WASHINGTON, D.C. — The White House Saturday denied it edited out references to terrorism in talking points used by UN Ambassador Susan Rice the wake of the attack on a U.S. facility in Benghazi, Libya.
"The only edit that was made by the White House and also by the State Department was to change the word ‘consulate’ to the word ‘diplomatic facility,’ since the facility in Benghazi was not formally a consulate," said Deputy National Security Adviser for Strategic Communication Ben Rhodes. "Other than that we were guided by the points that were provided by the intelligence community. So I can’t speak to any other edits that may have been made.”
According to Republican lawmakers in a classified intelligence hearing yesterday featuring former CIA Director David Petraeus, the original talking points on the attack included a mention of al-Qaeda affiliated groups. The final version given to Rice, before she discussed the attack on five Sunday morning shows in which she stated that the attack was a response to an anti-Islamic video, stated: "There are indications that extremists participated in the violent demonstrations." The talking points were first obtained by CBS News.
The initial talking points “specifically mentioned al-Qieda, and that al-Qaida was involved in the attack,” said Rep. Peter King, who was in the briefing, on Fox News. “Somewhere along that line, that was taken out… someone in the administration had to have taken it out."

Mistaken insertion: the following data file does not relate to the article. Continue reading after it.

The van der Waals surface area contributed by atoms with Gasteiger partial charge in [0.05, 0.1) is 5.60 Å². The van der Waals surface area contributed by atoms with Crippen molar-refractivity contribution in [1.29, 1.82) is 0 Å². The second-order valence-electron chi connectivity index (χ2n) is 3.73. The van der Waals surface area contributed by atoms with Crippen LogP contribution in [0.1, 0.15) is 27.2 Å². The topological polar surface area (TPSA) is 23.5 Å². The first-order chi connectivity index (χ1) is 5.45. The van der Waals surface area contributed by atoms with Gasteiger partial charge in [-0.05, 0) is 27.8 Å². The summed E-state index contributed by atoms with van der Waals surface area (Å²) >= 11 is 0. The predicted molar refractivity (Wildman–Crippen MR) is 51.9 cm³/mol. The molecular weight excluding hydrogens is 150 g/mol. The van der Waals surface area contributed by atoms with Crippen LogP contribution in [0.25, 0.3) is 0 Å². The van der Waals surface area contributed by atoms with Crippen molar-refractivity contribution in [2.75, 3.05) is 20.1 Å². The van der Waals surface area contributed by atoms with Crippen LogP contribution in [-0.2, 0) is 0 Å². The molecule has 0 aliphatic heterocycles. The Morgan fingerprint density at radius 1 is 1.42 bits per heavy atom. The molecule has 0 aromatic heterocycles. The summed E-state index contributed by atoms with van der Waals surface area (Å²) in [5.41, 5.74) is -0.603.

Questioned specifically about whether the White House or State Department had edited the talking points further, Rhodes put the blame on the intelligence community.
“I’m saying we were provided with points by the intelligence community that represented their assessment; the only edit made by the White House was the factual edit about how to refer to the facility,” he said.
“The focus of this has often been on public statements that were made by Susan Rice and other administration officials in that first week after the attack, those were informed by unclassified talking points that were provided to the Congress and the other agencies in the rest of the administration by the intelligence community," Rhodes expanded. "So that’s what informed our public statements. Now if there were adjustments to them made by the intelligence community, that’s common and that’s something they would have done themselves."